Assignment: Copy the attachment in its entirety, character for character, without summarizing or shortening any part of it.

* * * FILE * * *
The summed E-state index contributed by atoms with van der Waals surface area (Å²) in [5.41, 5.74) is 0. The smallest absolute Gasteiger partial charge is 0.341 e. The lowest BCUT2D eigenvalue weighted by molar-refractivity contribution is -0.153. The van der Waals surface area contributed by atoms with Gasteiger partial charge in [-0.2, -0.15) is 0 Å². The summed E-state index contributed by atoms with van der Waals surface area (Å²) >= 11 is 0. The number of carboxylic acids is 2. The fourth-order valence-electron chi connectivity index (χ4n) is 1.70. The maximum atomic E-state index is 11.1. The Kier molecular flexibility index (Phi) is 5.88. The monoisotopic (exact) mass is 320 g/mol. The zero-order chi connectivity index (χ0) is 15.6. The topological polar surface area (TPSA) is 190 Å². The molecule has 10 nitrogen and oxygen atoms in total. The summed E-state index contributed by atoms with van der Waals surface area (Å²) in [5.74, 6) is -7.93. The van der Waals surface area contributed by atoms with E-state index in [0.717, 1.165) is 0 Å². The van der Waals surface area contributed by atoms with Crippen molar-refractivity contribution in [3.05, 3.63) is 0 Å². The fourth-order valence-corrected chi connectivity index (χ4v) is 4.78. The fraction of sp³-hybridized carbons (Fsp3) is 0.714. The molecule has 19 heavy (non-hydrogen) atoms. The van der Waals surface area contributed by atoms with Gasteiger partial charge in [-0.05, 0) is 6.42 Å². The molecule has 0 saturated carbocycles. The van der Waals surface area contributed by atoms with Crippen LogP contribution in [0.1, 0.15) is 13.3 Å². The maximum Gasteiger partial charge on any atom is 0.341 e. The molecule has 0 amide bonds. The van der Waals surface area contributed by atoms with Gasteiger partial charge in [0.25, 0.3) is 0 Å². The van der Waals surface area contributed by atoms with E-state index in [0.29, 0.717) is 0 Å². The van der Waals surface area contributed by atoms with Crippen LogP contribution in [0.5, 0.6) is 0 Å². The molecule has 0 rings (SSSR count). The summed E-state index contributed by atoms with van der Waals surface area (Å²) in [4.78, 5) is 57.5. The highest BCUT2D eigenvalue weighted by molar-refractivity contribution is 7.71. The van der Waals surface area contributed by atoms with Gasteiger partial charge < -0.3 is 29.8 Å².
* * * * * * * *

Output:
The summed E-state index contributed by atoms with van der Waals surface area (Å²) in [5.41, 5.74) is 0. The smallest absolute Gasteiger partial charge is 0.341 e. The lowest BCUT2D eigenvalue weighted by molar-refractivity contribution is -0.153. The van der Waals surface area contributed by atoms with Gasteiger partial charge in [-0.2, -0.15) is 0 Å². The summed E-state index contributed by atoms with van der Waals surface area (Å²) >= 11 is 0. The number of carboxylic acids is 2. The fourth-order valence-electron chi connectivity index (χ4n) is 1.70. The maximum atomic E-state index is 11.1. The Kier molecular flexibility index (Phi) is 5.88. The monoisotopic (exact) mass is 320 g/mol. The zero-order chi connectivity index (χ0) is 15.6. The topological polar surface area (TPSA) is 190 Å². The molecule has 10 nitrogen and oxygen atoms in total. The summed E-state index contributed by atoms with van der Waals surface area (Å²) in [5.74, 6) is -7.93. The van der Waals surface area contributed by atoms with E-state index in [0.717, 1.165) is 0 Å². The van der Waals surface area contributed by atoms with Crippen molar-refractivity contribution in [3.05, 3.63) is 0 Å². The fourth-order valence-corrected chi connectivity index (χ4v) is 4.78. The fraction of sp³-hybridized carbons (Fsp3) is 0.714. The molecule has 19 heavy (non-hydrogen) atoms. The van der Waals surface area contributed by atoms with Gasteiger partial charge in [-0.05, 0) is 6.42 Å². The molecule has 0 saturated carbocycles. The van der Waals surface area contributed by atoms with Crippen LogP contribution in [0.1, 0.15) is 13.3 Å². The maximum Gasteiger partial charge on any atom is 0.341 e. The molecule has 0 amide bonds. The van der Waals surface area contributed by atoms with Gasteiger partial charge in [0.25, 0.3) is 0 Å². The van der Waals surface area contributed by atoms with E-state index in [0.29, 0.717) is 0 Å². The van der Waals surface area contributed by atoms with Crippen LogP contribution in [0.5, 0.6) is 0 Å². The molecule has 0 rings (SSSR count). The summed E-state index contributed by atoms with van der Waals surface area (Å²) in [4.78, 5) is 57.5. The highest BCUT2D eigenvalue weighted by molar-refractivity contribution is 7.71. The van der Waals surface area contributed by atoms with Gasteiger partial charge < -0.3 is 29.8 Å².